R&D essential for industry

November 02, 2010
Written by
How much of the success of your business do you attribute to research?

The federal government is currently reviewing its research and development funding process. Ottawa, say the pundits, isn’t too impressed with the results being achieved by corporate Canada. The country ranks sixth within the G7 in terms of business R&D. The Organisation for Economic Co-operation and Development (OECD) says we’re in the middle of the pack in its study of 30 developed countries with respect to innovation.

We’re clearly slipping; this is a country of innovation. What do insulin, telephones, sonar, electric light bulbs, five-pin bowling, heart pacemakers, zippers, Robertson screws, electric wheelchairs, Java computer programming language, electron microscopes, birchbark canoes, basketball, alkaline batteries, superphosphate fertilizer, walkie talkies, BlackBerrys, snowblowers, snowmobiles, self-propelled combine harvesters, goalie masks, instant replay, Plexiglas, McIntosh apples, instant mashed potatoes, poutine, the Canadarm, frozen fish, green plastic garbage bags, newsprint and paint rollers all have in common? Yes, they were developed by Canadians.

Where we haven’t fallen short is in horticulture research. This industry has been ably assisted by the many production, yield and quality gains advanced through science at research stations and universities across Canada.

In our August 2009 issue, we looked at the history of research at one such facility – the Greenhouse and Processing Crops Research Centre, in Harrow, Ontario. The centre celebrated its centennial last year.

Among its crowning achievements was the development of the Harrow Fertigation Manager® in the late 1980s. This is a patented, computer-controlled, multi-fertilizer injector system for the precise application of fertilizers. It has also proven to be a valuable research tool for studies on plant nutrition.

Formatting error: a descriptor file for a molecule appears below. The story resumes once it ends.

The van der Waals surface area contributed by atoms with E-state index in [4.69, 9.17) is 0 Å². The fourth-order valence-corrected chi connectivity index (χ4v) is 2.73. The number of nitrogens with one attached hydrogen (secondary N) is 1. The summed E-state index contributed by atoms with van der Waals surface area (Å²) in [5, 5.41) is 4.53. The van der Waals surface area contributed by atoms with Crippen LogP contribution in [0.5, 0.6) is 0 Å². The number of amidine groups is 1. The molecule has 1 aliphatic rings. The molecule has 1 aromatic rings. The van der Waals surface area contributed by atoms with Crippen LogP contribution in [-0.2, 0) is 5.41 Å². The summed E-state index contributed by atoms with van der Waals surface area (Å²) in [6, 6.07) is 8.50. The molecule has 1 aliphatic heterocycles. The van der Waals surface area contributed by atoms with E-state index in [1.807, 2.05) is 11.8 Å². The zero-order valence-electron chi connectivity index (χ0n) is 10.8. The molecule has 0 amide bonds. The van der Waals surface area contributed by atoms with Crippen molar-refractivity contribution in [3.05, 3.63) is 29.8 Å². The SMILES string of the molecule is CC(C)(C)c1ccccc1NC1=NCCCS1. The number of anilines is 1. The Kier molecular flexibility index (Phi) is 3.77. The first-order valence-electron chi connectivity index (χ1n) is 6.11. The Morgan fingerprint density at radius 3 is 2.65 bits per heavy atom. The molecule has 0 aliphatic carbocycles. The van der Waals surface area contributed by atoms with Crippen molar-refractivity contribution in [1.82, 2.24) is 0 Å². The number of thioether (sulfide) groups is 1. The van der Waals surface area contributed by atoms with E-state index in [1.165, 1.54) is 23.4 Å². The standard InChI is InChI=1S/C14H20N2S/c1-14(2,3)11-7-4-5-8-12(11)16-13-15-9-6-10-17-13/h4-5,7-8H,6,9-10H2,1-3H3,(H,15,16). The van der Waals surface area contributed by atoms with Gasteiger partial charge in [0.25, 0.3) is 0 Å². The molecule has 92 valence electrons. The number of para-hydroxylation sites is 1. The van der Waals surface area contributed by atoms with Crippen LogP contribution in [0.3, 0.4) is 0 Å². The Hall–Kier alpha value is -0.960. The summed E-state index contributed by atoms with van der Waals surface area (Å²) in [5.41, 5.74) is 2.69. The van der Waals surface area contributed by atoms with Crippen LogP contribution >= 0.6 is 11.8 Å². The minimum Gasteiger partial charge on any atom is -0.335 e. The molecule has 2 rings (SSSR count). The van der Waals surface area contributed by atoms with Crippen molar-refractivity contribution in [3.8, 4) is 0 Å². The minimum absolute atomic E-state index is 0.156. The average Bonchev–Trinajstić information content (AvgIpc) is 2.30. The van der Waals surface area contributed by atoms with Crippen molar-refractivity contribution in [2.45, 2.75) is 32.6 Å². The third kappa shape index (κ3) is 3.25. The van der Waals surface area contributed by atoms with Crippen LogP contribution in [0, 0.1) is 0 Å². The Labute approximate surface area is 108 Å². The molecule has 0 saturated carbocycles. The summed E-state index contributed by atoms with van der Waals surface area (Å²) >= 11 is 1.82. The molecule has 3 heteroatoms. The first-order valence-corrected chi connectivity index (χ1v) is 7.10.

A Harrow study of greenhouse cover materials in the late 1980s demonstrated that yields of tomato and cucumber crops grown under double-inflated polyethylene (D-poly) could match those of glass. The double poly is much cheaper than glass and has energy savings of 25 to 30 per cent. As a result of the research, a large percentage of southwestern Ontario greenhouse vegetable greenhouses is double poly, resulting in construction savings of close to one billion dollars in addition to considerable energy savings. D-poly has become a unique feature in greenhouse crop production in North America.

Pest management research at Harrow helped launch the commercial greenhouse biological control industry in Canada.

Research and development is essential to any economic system. Corporate Canada, which is apparently a little slow on the uptake, would do well to study the Canadian greenhouse research model. What they would find is a synergy between enthusiastic scientists and highly skilled technicians working with equally keen growers and allied companies. Grower input into greenhouse research in Canada has long been a given, and most projects are assisted financially by the industry. It’s a winning formula.

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